According to Wikipedia, snow rollers are a rare meteorological phenomenon. The following conditions are needed for snow rollers to form:

  • The ground must be covered by a layer of ice to which snow will not stick.
  • The layer of ice must be covered by wet, loose snow with a temperature near the melting point of ice.
  • The wind must be strong enough to move the snow rollers, but not strong enough to blow them apart.
  • Alternatively, gravity can move the snow rollers as when a snowball, such as those that will fall from a tree or cliff, lands on steep hill and begins to roll down the hill.
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Interesting comparisons farming in the north verses south

My brother-in-law attended Mississippi State University and currently lives down near the Gulf. As a result, my family has made several trips down South to visit.

When spending time south of the Mason-Dixon, there are some notable cultural differences.

I do not eat much fast food unless I am travelling. On trips to the South, I have found that fast food is no longer fast and sweet tea is REALLY sweet. I have to drink half sweet and half regular. A pop is a Coke in the South but a Coke is a pop up here.

My northern fish out of southern water tales, though, are quite limited in comparison to those of the Purdy family. They farm in Ohio and expanded their operation down on the Mississippi Delta in Arkansas a few years ago. The Delta, with its sticky weather and sizable insect, snake and rodent populations, is home to many wide-open acres of farmland and very few people.… Continue reading

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The crooked icicle

The crooked icicle is shaped in a storm,

With the cold winter wind forging its form.

It is outlandish, unique, glaring, and bold.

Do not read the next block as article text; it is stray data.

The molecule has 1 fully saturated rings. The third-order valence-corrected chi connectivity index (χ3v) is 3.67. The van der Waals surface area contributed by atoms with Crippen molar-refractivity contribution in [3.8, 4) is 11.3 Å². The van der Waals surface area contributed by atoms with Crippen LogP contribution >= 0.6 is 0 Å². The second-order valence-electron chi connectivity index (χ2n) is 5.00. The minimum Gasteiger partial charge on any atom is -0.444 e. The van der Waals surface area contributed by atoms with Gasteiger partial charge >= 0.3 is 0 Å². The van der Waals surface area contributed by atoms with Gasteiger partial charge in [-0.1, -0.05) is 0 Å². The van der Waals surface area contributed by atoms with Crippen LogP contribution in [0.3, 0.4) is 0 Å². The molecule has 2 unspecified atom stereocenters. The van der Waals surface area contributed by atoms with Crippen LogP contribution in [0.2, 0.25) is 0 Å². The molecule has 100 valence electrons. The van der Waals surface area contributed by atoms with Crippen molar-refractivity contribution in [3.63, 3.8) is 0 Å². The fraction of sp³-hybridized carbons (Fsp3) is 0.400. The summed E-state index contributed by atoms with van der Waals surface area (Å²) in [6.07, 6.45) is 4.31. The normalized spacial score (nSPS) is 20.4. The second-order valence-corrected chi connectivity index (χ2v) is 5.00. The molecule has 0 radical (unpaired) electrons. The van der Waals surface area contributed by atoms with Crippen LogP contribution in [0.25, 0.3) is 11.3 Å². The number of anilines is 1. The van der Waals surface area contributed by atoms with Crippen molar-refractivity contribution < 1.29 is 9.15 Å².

It takes center stage hanging there in the cold.

It is more prone to breaking and the first one to fall,

Though it clearly stands out from them all.

By its vertical brethren it is a bit fickle,

But such is the life of the crooked icicle.

crooked icicle smallContinue reading

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Top videos of 2013

Each year, online videos are becoming a more important way to deliver pertinent information (and some entertainment) to our online audience. Thanks for watching and we will keep those videos coming in 2014.

Here are the top videos of the year.

1.  “I still think my jacket’s sexy”

If you have not yet watched this do yourself a favor and watch it. In one of the more unusual and bizarre projects ever undertaken by Ohio’s Country Journal and Ohio Ag Net staff, “I still think my jacket’s sexy” is set to a popular country tune that is among the most widely viewed videos we’ve ever posted. This is well worth watching just to see Dale Minyo squeeze into an FFA jacket from yesteryear.

2. A Cab Cam with Josh Houck in Madison County

One of the first farmers in the field to plant the 2013 corn crop was Pitstick Farms.… Continue reading